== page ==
The world’s first hydrogen-powered vessel has completed technical sea trials and obtained a provisional certificate to be put into service.
The vessel named Antonie was built by Dutch shipyard Concordia Damen for compatriot inland shipping company Lenten Scheepvaart. It will be used to transport salt for Nouryon, a global chemical supplier, from its salt factory in Delfzijl in the north of the Netherlands to the Botlek in the Port of Rotterdam.
According to the shipbuilder, the technical sea trials were held on October 23 when the vessel was inspected by Lloyd’s Register (LR) and received a provisional certificate to be put into service.
For the next step, hydrogen containers are expected to arrive by the end of this year and enable testing of the advanced diesel-electric propulsion system.
Bart van Driel, Project Manager at Concordia Damen, said: “The fuel cell will soon serve as an energy supplier for the battery packs after the installation of the distribution panel and the placement of the hydrogen containers. The fuel cell itself, which converts hydrogen into electricity, has already been installed on board. Once the distribution panel is delivered, it is just a matter of sizing and manufacturing the final pieces of piping and adjusting the fuel cell installation itself. The diesel generator will then no longer be used, so the Antonie will sail completely emission-free.”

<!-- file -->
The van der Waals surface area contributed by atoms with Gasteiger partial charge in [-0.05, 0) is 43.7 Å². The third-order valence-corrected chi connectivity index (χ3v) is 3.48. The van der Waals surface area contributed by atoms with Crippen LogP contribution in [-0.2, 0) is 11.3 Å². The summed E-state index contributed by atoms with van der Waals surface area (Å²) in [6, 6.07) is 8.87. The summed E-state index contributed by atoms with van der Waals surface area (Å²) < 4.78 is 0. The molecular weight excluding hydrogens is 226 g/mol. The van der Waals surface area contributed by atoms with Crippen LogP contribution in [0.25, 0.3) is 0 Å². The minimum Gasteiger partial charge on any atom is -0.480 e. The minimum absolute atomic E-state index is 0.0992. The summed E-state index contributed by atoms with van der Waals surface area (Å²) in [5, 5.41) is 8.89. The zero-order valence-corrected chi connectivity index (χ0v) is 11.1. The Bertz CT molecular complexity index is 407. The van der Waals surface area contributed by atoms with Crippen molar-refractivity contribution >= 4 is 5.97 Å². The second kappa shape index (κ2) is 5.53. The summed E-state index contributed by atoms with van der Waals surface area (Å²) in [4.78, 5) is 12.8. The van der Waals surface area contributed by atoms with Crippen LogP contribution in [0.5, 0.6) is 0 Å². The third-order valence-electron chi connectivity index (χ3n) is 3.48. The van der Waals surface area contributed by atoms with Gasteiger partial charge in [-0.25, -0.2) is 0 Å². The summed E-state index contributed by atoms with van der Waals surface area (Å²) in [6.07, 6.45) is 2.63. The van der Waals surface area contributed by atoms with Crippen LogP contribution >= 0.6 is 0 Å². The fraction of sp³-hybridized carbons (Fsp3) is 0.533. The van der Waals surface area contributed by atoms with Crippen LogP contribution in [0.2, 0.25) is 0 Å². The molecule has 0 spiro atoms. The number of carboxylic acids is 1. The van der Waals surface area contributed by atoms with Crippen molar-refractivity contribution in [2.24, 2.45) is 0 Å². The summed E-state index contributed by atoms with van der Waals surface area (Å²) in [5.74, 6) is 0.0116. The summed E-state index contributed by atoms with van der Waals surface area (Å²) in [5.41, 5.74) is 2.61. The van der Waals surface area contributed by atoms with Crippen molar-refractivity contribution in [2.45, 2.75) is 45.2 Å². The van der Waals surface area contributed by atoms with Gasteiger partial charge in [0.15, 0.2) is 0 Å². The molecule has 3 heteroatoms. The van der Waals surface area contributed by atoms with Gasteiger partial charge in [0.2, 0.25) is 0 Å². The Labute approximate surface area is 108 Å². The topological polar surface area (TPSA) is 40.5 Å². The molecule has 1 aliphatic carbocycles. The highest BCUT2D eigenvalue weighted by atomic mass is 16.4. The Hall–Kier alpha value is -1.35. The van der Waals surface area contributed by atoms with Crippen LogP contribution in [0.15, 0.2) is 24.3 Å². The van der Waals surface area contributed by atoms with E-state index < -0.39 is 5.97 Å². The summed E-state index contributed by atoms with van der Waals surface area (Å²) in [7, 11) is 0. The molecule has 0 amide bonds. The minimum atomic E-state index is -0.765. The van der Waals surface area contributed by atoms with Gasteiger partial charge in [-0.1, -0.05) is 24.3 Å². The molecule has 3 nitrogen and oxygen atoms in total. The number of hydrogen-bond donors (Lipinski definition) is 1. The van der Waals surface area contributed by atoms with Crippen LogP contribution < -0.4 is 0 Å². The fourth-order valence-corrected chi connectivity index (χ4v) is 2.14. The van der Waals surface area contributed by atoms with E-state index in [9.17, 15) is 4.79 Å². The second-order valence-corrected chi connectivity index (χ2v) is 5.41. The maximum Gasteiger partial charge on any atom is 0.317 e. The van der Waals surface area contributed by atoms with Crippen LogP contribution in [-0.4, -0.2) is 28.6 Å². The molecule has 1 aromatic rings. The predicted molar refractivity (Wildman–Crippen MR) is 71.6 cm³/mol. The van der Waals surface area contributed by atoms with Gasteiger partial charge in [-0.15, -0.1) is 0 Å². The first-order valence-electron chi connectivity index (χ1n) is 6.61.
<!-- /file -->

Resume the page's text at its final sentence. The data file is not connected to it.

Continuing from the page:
Lenten Scheepvaart received a €4 million subsidy for the construction of the vessel from the Netherlands Governmental Department of Infrastructure and Water Management. The subsidy aims to stimulate the development of the use of hydrogen as a fuel on the path toward zero emissions in inland shipping.
A hydrogen bunker station has also been built in Delfzijl with the subsidy.
To remind, Concordia Damen won the construction contract for the hydrogen-powered inland vessel back in 2021. The 135-meter ship was launched in December 2022 and its hull reached the Netherlands in February 2023.